An ancient instrument of confinement and punishment, consisting of a wooden frame in which a seated victim’s feet were locked (2 Chron. 16:10; Jer. 20:2, 3), often while he was exposed to public gaze and ridicule. Roman stocks had several holes so that, if desired, the legs could be widely separated, adding to the torture. Stocks for confining the feet are called sadh in Hebrew (Job 13:27; 33:11), and, since made of wood, are designated by the Greek term xyʹlon (wood). While imprisoned at Philippi, Paul and Silas were confined in stocks that held their feet.—Acts 16:24.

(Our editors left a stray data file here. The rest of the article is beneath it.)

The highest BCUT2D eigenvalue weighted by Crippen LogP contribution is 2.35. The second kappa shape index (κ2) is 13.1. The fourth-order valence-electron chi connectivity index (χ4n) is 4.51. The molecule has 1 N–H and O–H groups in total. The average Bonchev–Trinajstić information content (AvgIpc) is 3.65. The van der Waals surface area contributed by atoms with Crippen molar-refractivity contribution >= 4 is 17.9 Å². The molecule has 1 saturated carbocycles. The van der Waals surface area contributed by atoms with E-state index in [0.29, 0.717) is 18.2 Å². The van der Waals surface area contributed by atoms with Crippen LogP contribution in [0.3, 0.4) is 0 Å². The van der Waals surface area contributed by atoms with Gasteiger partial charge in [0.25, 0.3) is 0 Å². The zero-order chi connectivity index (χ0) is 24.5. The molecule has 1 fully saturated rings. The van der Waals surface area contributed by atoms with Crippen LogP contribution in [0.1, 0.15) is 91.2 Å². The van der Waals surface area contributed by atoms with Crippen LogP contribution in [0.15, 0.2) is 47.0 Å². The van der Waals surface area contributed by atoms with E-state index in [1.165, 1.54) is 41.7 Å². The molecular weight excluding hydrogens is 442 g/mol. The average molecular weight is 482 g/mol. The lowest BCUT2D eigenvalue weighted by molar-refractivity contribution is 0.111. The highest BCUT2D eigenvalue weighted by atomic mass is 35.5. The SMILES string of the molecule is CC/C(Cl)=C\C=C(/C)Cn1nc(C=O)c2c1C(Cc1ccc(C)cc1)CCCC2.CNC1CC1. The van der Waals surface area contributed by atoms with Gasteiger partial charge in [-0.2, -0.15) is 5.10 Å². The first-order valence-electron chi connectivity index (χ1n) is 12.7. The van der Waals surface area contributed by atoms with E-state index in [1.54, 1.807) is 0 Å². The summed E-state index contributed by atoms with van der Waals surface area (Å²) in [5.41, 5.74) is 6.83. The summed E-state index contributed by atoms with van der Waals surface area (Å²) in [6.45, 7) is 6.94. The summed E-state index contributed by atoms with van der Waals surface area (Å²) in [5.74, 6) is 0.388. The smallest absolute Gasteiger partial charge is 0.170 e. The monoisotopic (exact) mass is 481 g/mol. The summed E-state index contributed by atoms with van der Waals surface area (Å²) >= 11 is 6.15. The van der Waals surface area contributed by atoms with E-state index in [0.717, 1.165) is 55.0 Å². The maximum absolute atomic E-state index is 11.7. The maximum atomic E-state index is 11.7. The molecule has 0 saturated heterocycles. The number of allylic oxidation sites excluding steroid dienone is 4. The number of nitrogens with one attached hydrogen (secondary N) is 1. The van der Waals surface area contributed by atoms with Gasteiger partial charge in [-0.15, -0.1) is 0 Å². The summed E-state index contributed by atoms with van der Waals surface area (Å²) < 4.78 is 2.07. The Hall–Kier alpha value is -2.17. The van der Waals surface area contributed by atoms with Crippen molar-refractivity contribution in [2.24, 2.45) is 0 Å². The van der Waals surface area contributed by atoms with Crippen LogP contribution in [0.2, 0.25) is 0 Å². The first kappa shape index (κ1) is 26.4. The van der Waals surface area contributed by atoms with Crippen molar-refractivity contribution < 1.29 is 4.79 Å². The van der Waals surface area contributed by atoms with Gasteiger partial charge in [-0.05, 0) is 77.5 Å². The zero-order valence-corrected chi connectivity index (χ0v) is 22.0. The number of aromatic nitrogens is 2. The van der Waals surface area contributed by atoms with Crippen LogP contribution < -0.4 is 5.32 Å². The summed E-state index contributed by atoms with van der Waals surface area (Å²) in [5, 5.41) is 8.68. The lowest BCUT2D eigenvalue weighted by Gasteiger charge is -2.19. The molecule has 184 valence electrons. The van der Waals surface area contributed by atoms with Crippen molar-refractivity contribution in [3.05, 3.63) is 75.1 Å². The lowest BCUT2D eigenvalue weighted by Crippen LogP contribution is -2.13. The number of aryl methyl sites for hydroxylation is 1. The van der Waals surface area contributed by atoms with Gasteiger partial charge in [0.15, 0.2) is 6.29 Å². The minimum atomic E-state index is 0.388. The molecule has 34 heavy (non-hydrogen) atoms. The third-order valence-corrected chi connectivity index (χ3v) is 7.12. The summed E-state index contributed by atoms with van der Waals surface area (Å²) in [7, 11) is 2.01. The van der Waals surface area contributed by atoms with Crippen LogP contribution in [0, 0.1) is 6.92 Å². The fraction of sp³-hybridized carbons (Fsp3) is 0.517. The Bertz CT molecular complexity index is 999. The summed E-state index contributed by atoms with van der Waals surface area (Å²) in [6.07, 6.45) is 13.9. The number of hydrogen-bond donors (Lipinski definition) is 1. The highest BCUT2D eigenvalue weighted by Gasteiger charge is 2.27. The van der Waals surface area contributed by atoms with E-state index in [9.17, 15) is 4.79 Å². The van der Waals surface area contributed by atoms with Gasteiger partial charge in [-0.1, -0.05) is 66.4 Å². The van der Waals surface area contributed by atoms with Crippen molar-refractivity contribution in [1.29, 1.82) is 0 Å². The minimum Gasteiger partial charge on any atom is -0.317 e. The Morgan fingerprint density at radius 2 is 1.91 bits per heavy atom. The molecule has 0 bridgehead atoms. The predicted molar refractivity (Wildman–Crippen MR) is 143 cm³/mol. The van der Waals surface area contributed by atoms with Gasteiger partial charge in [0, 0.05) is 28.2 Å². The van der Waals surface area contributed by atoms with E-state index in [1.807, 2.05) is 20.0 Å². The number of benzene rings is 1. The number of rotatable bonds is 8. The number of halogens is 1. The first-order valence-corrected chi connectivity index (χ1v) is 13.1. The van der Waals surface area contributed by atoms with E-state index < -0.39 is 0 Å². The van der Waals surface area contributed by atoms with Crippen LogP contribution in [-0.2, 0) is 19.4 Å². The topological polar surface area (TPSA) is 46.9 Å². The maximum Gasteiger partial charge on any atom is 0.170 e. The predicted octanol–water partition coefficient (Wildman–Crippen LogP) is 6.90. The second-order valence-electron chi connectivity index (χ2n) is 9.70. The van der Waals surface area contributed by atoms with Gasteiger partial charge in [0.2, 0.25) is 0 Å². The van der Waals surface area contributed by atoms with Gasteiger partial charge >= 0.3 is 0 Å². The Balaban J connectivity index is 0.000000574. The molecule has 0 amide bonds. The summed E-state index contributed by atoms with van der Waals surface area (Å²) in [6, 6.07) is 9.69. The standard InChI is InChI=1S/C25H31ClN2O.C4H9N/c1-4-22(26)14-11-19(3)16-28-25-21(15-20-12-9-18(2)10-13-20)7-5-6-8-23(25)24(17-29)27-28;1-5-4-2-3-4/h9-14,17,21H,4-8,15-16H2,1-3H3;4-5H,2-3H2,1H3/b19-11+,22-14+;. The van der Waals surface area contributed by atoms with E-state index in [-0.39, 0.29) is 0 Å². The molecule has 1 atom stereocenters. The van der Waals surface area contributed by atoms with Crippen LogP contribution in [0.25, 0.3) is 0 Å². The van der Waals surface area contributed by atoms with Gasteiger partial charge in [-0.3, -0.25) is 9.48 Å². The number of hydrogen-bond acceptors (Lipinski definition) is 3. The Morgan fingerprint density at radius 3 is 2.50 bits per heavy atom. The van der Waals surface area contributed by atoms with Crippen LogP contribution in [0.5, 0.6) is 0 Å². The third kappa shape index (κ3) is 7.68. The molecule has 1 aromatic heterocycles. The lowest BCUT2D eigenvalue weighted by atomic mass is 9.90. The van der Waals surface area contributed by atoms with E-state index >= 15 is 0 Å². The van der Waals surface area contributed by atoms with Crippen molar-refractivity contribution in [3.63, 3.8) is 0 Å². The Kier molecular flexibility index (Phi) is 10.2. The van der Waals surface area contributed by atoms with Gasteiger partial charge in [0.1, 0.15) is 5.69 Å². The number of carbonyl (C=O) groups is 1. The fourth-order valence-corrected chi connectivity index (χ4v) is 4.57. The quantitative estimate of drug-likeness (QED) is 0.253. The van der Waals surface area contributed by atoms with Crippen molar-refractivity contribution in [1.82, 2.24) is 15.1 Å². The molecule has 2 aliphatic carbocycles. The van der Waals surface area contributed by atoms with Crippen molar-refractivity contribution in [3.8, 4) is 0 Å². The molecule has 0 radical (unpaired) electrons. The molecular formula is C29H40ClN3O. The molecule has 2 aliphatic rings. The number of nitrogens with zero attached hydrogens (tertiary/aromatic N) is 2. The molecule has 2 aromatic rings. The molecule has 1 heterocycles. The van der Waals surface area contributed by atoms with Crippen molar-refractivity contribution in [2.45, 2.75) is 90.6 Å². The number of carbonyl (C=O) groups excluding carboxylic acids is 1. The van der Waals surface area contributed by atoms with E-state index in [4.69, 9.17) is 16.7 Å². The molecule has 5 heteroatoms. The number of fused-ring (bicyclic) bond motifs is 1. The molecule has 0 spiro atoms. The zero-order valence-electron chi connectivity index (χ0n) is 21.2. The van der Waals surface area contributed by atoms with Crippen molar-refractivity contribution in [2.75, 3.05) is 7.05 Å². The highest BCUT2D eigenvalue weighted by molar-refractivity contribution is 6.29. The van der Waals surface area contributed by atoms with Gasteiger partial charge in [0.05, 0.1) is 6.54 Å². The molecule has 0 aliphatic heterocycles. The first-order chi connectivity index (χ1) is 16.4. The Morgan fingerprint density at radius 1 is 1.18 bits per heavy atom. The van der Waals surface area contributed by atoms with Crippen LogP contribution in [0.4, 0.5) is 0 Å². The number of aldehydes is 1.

Elsewhere in the Hebrew Scriptures another word, mah·peʹkheth, is rendered “stocks.” Since it carried the thought of twisting, it appears that the person so confined was forced into a bent or distorted bodily posture. This device may have held the feet, hands and neck, or perhaps it could be used with other means for holding the neck and arms. The stocks and the pillory might have been combined to hold the legs as well as the neck and arms.—Jer. 29:26, NE [1970 ed.], NW.